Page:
Cygnus Nova Alert!!

by Tammy Plotner on April 11, 2008

Courtesy of NASA)According to today’s April 11 IAU Circular 8934, issued by the Central Bureau for Astronomical Telegrams at the Smithsonian Astrophysical Observatory in Cambridge, Massachusetts a 7th-magnitude nova was discovered on April 10, 2008, by Koichi Nishiyama and Fujio Kabashima in Japan. It’s time to observe!


The event is located in Cygnus, about one-third of the way from Albireo (β Cygni) to Sadr (γ Cygni) – RA 19 43 0 Dec +32 19. From early reports, it may still be continuing to brighten. Ernesto Guido and Giovanni Sostero of Remanzacco, Italy confirmed the discovery before the IAU announcement was made and estimated the nova’s magnitude at 7.5 at approximate 09:00:00 UT, 11 April 2008.

This image above is a map of Cygnus where the dimmest star shown is magnitude 7.5. The target area is circled. Binoculars and small telescopes are very capable of seeing this event! The zoomed map you see here is slightly larger than a binocular field of view and features the target area. The magnitudes are also set to 7.5. Should the event brighten, any stars you see that are in the target area brighter than what is shown will be the nova event.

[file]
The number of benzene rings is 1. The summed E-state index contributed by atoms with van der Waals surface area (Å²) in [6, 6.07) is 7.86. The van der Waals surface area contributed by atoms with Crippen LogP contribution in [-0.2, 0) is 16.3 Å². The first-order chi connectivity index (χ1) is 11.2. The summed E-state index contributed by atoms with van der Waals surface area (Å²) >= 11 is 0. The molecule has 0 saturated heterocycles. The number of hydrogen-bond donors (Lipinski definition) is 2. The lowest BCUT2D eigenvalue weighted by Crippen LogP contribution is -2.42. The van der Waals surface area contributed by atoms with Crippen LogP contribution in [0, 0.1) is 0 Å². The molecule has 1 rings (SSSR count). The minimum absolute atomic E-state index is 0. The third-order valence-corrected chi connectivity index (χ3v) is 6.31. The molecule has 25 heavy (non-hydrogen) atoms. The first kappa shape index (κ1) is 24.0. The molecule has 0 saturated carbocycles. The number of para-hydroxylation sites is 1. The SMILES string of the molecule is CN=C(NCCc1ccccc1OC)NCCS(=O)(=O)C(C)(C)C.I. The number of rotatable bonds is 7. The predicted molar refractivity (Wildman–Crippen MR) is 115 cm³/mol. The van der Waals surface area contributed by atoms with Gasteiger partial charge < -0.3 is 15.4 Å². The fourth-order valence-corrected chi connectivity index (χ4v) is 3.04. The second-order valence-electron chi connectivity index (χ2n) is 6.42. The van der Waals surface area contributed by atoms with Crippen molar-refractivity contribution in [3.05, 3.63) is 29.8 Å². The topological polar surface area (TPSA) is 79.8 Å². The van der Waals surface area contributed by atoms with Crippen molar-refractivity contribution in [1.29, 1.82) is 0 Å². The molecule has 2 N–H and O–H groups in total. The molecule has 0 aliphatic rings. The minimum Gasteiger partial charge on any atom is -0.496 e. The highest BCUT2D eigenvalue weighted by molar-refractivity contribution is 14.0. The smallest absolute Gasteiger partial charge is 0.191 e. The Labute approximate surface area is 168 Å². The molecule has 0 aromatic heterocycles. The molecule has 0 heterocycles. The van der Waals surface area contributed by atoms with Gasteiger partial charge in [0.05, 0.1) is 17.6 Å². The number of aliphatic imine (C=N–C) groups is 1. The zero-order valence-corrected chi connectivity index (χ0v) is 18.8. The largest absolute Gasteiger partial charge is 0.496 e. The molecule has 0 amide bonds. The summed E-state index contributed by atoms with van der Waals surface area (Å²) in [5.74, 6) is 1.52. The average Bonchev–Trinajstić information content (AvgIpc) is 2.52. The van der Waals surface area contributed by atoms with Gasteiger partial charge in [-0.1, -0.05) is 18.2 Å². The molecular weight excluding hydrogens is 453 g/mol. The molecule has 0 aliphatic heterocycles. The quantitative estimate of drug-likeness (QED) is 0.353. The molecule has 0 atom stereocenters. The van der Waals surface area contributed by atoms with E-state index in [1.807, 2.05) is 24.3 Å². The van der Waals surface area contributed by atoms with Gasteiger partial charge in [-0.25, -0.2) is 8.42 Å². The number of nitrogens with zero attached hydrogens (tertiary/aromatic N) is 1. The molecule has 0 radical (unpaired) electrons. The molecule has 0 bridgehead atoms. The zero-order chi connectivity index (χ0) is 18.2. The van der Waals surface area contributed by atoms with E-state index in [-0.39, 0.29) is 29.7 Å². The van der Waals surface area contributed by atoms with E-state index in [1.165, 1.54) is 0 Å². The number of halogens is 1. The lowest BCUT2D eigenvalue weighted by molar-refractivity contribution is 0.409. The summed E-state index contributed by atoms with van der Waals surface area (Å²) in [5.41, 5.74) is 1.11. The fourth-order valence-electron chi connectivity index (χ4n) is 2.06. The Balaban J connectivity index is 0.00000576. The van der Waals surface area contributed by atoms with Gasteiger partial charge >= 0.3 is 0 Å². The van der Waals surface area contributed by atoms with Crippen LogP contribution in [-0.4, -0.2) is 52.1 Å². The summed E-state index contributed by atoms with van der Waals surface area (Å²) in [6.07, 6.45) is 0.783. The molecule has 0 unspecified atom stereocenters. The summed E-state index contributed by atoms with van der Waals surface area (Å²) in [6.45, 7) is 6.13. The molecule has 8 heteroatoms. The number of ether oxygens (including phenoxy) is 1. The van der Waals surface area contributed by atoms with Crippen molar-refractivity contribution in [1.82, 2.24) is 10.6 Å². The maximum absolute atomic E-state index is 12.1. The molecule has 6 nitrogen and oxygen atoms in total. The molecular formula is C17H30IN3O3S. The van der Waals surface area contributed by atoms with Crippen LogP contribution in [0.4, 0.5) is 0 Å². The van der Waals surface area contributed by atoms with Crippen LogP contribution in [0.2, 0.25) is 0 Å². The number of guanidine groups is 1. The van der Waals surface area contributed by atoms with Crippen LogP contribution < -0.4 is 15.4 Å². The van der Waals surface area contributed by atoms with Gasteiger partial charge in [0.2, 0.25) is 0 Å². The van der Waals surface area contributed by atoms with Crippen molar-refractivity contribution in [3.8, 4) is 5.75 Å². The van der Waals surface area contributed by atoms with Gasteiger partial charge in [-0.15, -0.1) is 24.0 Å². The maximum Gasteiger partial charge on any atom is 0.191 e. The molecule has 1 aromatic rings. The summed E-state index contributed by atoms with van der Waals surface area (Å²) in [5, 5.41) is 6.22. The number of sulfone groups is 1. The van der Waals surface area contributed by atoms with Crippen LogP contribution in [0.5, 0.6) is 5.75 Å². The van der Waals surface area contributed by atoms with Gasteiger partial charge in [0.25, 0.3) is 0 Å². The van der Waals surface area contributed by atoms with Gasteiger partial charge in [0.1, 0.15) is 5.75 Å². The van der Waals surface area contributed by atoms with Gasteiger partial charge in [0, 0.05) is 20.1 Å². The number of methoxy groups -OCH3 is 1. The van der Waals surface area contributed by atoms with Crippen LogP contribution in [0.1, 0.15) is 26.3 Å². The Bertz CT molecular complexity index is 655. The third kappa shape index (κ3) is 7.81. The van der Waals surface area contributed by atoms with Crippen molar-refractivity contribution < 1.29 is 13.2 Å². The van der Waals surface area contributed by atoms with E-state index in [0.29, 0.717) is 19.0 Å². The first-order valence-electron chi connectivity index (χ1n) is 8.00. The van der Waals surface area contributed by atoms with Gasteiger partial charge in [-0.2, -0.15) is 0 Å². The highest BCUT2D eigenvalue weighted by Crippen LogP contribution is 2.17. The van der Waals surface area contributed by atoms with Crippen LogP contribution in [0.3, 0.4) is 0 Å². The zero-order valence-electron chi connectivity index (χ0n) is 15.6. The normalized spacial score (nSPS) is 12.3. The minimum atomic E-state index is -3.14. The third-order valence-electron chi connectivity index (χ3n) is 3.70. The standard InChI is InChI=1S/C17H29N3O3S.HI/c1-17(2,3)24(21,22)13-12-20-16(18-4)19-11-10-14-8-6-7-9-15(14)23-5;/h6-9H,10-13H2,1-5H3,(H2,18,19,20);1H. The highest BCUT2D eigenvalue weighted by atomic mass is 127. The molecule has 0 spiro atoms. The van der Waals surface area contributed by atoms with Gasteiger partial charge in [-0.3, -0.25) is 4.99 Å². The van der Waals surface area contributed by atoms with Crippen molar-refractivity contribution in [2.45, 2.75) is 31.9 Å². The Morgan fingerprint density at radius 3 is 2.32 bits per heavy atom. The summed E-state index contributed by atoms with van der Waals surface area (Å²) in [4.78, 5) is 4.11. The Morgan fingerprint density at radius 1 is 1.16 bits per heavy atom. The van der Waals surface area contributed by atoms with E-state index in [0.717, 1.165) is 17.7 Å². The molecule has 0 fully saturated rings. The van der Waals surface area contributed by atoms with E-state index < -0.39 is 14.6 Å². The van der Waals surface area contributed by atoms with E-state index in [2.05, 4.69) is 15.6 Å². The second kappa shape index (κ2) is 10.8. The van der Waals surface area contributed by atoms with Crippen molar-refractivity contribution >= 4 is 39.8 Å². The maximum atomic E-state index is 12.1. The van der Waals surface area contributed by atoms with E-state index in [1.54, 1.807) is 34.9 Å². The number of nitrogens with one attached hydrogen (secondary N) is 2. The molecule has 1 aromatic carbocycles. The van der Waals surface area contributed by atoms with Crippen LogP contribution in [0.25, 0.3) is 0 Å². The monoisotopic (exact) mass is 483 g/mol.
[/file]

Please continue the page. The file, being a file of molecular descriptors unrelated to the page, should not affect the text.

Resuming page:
If any updates or corrections occur, I will post them immediately. Clear skies and good luck!


Tammy is a professional astronomy author, President Emeritus of Warren Rupp Observatory and retired Astronomical League Executive Secretary. She’s received a vast number of astronomy achievement and observing awards, including the Great Lakes Astronomy Achievement Award, RG Wright Service Award and the first woman astronomer to achieve Comet Hunter's Gold Status.

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